TSA officers have already seized a record 1,500 guns, 1,295 of which were loaded, according to David Castelveter, TSA’s director of external communications. Most of these ended up at airport security checkpoints in the American South.
Atlanta’s Hartsfield-Jackson International, the world’s busiest airport by passenger numbers, saw the most firearms, along with five airports in Texas and two in Florida.
Beyond keeping a tally of incidents, Castelveter said the TSA doesn’t follow any arrests that may stem from the violations.
“We just keep track of the confiscations because the police don’t always keep us apprised of what happens,” he told travel news site Skift, which has monitored the trend throughout the year. “We don’t pay attention to the arrest unless it turns into an indictment and we have an agent give testimony in a trial.”
Castelveter said the TSA, which was created following the aftermath of the Sept. 11 attacks, does not have detention authority.
“If somebody comes through with a weapon, the immediate procedure is to call the local authority,” he noted. “There are some states where they just tell you to take it back to the car, in others [like New York] you’ll end up at Rikers.”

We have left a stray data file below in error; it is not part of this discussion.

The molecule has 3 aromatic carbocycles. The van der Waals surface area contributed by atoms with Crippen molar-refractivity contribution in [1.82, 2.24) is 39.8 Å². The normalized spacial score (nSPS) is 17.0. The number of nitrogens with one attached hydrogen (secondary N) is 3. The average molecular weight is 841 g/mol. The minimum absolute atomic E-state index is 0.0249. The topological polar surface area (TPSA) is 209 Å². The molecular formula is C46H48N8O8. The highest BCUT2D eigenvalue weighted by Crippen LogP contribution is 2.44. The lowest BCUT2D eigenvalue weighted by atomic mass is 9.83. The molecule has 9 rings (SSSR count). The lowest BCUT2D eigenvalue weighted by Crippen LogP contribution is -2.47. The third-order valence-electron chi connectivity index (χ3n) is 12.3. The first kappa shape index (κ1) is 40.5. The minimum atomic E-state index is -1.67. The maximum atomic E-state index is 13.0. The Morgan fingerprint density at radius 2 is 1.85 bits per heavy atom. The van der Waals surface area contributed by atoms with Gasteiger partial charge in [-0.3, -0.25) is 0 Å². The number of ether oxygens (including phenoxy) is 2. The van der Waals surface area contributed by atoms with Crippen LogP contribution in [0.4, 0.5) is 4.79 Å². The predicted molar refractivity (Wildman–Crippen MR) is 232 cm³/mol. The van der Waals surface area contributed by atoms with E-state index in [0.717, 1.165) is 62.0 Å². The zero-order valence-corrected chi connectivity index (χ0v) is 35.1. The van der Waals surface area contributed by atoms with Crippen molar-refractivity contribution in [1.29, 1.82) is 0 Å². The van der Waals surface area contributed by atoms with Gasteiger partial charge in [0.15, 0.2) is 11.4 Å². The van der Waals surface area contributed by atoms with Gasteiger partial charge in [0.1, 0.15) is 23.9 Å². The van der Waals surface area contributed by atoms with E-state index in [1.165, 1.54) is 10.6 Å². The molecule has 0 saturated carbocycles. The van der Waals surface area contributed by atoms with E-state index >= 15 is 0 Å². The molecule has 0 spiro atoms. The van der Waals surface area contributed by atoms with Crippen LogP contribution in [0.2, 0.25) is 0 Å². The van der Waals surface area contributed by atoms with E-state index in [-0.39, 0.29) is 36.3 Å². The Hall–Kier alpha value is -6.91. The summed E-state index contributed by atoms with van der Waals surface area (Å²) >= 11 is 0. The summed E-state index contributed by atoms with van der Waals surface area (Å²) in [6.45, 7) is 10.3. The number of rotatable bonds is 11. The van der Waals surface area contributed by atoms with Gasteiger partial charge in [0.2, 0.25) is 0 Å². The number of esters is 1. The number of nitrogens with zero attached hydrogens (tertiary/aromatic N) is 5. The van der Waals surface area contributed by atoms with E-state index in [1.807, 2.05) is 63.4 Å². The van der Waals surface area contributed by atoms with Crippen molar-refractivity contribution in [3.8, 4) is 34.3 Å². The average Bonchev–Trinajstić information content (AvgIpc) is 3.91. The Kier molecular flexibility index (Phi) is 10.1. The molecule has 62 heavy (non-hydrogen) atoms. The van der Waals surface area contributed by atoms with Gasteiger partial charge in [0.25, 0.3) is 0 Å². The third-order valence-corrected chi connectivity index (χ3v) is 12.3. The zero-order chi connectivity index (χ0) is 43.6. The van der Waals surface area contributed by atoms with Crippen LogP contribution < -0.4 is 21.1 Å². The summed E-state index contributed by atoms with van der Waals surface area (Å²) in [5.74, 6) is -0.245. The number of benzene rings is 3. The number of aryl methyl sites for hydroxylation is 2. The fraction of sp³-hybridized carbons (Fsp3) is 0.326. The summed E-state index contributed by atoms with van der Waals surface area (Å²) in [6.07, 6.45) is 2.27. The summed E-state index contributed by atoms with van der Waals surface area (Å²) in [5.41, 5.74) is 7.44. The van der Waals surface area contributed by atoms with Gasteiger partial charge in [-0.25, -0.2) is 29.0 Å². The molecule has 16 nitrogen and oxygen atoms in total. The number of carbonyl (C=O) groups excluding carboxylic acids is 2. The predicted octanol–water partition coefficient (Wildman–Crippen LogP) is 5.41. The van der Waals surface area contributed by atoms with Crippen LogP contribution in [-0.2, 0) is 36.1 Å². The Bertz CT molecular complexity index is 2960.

Those without a permit to own a gun typically face more serious charges.
TSA’s Bob Burns keeps track of weapons violations each Friday on the agency’s tongue-in-cheek blog.
“In many cases, people simply forgot they had these items,” he said in a recent weekly roundup. “Just because we find a prohibited item on an individual, does not mean they had bad intentions; that’s for the law enforcement officer to decide.”
Still, he urged passengers to leave these items at home. On average, Burns said TSA officers catch about four travelers each day trying to pass through security with a gun. Other seized weapons in 2012 included grenades, axes, throwing stars and a bazooka.
Travelers are allowed to check-in with basic firearms depending on the states they’re traveling between and what gun they have. They’re required to notify the airline in advance, and the guns must be unloaded and stored in a hard-locked case in checked baggage.
The shooting at Sandy Hook Elementary School in Newtown, Conn., that left 26 dead on Dec. 14 put gun control at the forefront of a heated debate, leaving many advocates on the defensive. Some say the prohibitions while flying are too limiting, as the Second Amendment offers Americans the right to bear arms and defend themselves against an attacker.
Others point to the fact that in the week after the shooting, between Dec. 14 and Dec. 21, TSA officers confiscated 34 handguns. Only two were unloaded. The first week of December was even busier, with 41 guns, a stun gun, four grenades and a rocket launcher seized at security.